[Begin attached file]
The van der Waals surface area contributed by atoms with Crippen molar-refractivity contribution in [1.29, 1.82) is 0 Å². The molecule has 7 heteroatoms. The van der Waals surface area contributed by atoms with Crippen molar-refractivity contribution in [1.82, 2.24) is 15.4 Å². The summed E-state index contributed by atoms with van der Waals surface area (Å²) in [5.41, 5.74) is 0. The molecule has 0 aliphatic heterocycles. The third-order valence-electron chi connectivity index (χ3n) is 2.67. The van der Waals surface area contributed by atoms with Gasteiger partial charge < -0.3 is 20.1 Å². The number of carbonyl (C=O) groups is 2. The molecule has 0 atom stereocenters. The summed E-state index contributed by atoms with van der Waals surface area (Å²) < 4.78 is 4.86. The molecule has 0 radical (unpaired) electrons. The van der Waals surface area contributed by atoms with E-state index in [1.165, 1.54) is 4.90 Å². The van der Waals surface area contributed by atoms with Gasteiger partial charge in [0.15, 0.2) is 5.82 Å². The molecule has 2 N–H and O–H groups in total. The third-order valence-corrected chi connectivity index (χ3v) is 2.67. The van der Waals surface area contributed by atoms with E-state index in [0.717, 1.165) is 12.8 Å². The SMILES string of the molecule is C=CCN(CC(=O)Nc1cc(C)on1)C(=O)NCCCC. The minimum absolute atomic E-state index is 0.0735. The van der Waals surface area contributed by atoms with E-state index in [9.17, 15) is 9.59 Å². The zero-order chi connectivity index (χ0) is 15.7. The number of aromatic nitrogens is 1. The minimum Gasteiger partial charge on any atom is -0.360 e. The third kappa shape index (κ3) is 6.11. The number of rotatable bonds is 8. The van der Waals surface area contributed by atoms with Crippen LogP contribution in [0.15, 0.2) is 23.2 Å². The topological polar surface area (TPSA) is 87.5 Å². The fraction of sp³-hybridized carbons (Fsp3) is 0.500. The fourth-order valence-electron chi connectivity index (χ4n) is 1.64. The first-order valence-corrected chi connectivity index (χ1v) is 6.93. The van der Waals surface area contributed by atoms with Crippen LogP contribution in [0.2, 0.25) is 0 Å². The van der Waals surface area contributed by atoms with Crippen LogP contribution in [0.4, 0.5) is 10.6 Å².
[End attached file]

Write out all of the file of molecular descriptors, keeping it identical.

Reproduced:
The van der Waals surface area contributed by atoms with Crippen molar-refractivity contribution in [1.29, 1.82) is 0 Å². The molecule has 7 heteroatoms. The van der Waals surface area contributed by atoms with Crippen molar-refractivity contribution in [1.82, 2.24) is 15.4 Å². The summed E-state index contributed by atoms with van der Waals surface area (Å²) in [5.41, 5.74) is 0. The molecule has 0 aliphatic heterocycles. The third-order valence-electron chi connectivity index (χ3n) is 2.67. The van der Waals surface area contributed by atoms with Gasteiger partial charge < -0.3 is 20.1 Å². The number of carbonyl (C=O) groups is 2. The molecule has 0 atom stereocenters. The summed E-state index contributed by atoms with van der Waals surface area (Å²) < 4.78 is 4.86. The molecule has 0 radical (unpaired) electrons. The van der Waals surface area contributed by atoms with E-state index in [1.165, 1.54) is 4.90 Å². The van der Waals surface area contributed by atoms with Gasteiger partial charge in [0.15, 0.2) is 5.82 Å². The molecule has 2 N–H and O–H groups in total. The third-order valence-corrected chi connectivity index (χ3v) is 2.67. The van der Waals surface area contributed by atoms with E-state index in [0.717, 1.165) is 12.8 Å². The SMILES string of the molecule is C=CCN(CC(=O)Nc1cc(C)on1)C(=O)NCCCC. The minimum absolute atomic E-state index is 0.0735. The van der Waals surface area contributed by atoms with E-state index in [9.17, 15) is 9.59 Å². The zero-order chi connectivity index (χ0) is 15.7. The number of aromatic nitrogens is 1. The minimum Gasteiger partial charge on any atom is -0.360 e. The third kappa shape index (κ3) is 6.11. The number of rotatable bonds is 8. The van der Waals surface area contributed by atoms with Crippen LogP contribution in [0.15, 0.2) is 23.2 Å². The topological polar surface area (TPSA) is 87.5 Å². The fraction of sp³-hybridized carbons (Fsp3) is 0.500. The fourth-order valence-electron chi connectivity index (χ4n) is 1.64. The first-order valence-corrected chi connectivity index (χ1v) is 6.93. The van der Waals surface area contributed by atoms with Crippen LogP contribution in [0.2, 0.25) is 0 Å². The van der Waals surface area contributed by atoms with Crippen LogP contribution in [0.4, 0.5) is 10.6 Å².